Using a mixing stone is not necessary if you are wanting a thin paint mixture for detail work. For a thin mixture simply add more of the glue and water binder solution and mix thoroughly with a paintbrush until desired consistency and thickness is reached.
If you smear all of your paint onto the bottom of the mixing plate during mixing, don’t worry. After you do the immediate project, you can let your mixing plate dry and the next time you use it you need only spit into the plate or add a little water to re-liquefy the paint. The hide glue is still there. Use your brush to mix the paint before every stroke.
Paint your project with enough to be just thick enough to color but not too thick to avoid build up.
Make sure you use a different mixing plate and brush for each color, then store them for the next use and re-liquefy as stated above.
Hide glue stabilized paints are colorfast but not at all waterproof. Protect your finished painting project with paste waxes as outlined below.
Sealing and Protecting Pigments
After your project is artfully pigmented, you may wish to avoid the just-off-the-assembly-line look that most modern pieces have by using paste waxes and natural ochre pigments.
Paste wax such as Johnson’s is a good medium to use for stabilizing a finished surface. Mixing pigments with wax will tend to blend and unify the colors to give an overall pleasant appearance. Polishing with a buff or a soft cloth after the wax dries gives a hand-rubbed look that improves almost any piece.
Be sure your piece is thoroughly dried, especially the hide glue and bindings. Application of wax will stop the drying process and should only be done with completely dry projects.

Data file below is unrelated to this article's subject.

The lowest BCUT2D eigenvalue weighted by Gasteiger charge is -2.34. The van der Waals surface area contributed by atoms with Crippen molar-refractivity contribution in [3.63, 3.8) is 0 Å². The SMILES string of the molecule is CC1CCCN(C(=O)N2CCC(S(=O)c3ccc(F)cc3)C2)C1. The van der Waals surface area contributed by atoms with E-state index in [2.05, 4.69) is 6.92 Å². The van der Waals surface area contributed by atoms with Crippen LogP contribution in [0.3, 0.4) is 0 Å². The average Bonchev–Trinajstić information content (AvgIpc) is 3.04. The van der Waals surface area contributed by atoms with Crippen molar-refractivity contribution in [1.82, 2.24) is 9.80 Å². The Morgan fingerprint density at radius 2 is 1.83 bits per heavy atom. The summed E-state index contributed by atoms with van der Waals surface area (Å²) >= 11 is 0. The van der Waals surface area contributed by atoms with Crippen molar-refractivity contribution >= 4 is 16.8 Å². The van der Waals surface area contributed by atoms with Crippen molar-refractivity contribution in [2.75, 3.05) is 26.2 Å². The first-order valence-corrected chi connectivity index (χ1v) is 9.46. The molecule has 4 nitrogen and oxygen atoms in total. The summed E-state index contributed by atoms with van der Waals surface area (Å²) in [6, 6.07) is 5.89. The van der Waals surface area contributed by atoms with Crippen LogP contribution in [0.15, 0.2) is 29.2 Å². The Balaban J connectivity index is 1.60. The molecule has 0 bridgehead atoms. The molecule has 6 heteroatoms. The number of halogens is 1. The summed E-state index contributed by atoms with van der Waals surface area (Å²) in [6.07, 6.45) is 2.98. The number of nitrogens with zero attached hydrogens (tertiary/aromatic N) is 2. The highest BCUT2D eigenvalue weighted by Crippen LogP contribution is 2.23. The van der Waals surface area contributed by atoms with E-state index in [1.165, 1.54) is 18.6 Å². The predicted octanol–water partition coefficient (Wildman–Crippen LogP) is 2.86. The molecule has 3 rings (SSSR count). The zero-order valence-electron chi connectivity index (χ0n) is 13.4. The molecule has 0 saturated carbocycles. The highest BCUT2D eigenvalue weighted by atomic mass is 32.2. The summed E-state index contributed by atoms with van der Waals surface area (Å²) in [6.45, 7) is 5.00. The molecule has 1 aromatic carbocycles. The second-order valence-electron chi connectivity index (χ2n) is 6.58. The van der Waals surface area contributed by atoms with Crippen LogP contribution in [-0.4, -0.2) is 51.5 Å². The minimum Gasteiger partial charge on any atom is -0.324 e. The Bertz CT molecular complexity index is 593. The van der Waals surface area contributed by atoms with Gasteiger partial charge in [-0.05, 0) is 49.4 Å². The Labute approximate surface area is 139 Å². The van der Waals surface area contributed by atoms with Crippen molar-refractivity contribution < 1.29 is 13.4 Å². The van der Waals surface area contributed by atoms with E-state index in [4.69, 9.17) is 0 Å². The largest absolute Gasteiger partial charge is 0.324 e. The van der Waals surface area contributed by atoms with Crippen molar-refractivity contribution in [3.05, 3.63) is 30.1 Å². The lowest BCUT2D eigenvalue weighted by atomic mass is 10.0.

Heat your wax until it is very soft, and/or almost liquefied. This is best done in the sun, as open flame and wax vapors are a fire hazard and dangerous to your health. Most sealing wax vapors are toxic to breathe, so avoid allowing the wax to heat to the point of creating excessive vapors. If vapors are a problem, do this task outside and uitilize a fan to blow any vapors away from the project area.
Mix the appropriate amount of ochre pigments in the softened wax. Generally, a half teaspoonful of dark pigment in a cup of wax is plenty, but you may need to experiment to get the best mix depending on the desired effect you want for your project.
Most useful colors are the dull/dark yellow and the black magnetite or iron oxide. The color of the wet wax should be a dark greenish black for a used and ancient look.
Apply pigmented wax liberally to the piece. Be sure to get wax into all the recesses. Wipe away excess and dust the piece to ensure dirt in the crevices. Allow piece to dry thoroughly.
Buff with a rotary buff or by hand with a soft cloth to bring a polish to the high points of the piece. If done correctly (and maybe after some further experimentation to perfect the process), you will most likely be impressed by the final results.
We hope you were enjoyed the information in this how-to article. For other lessons in primitive skill building and traditional weaponry replication please check out our GoKnapping Kits product category. There you will find other all inclusive lessons in skill sets like flint knapping, knife making, and arrow making.
Copyright 2020 Elliot Collins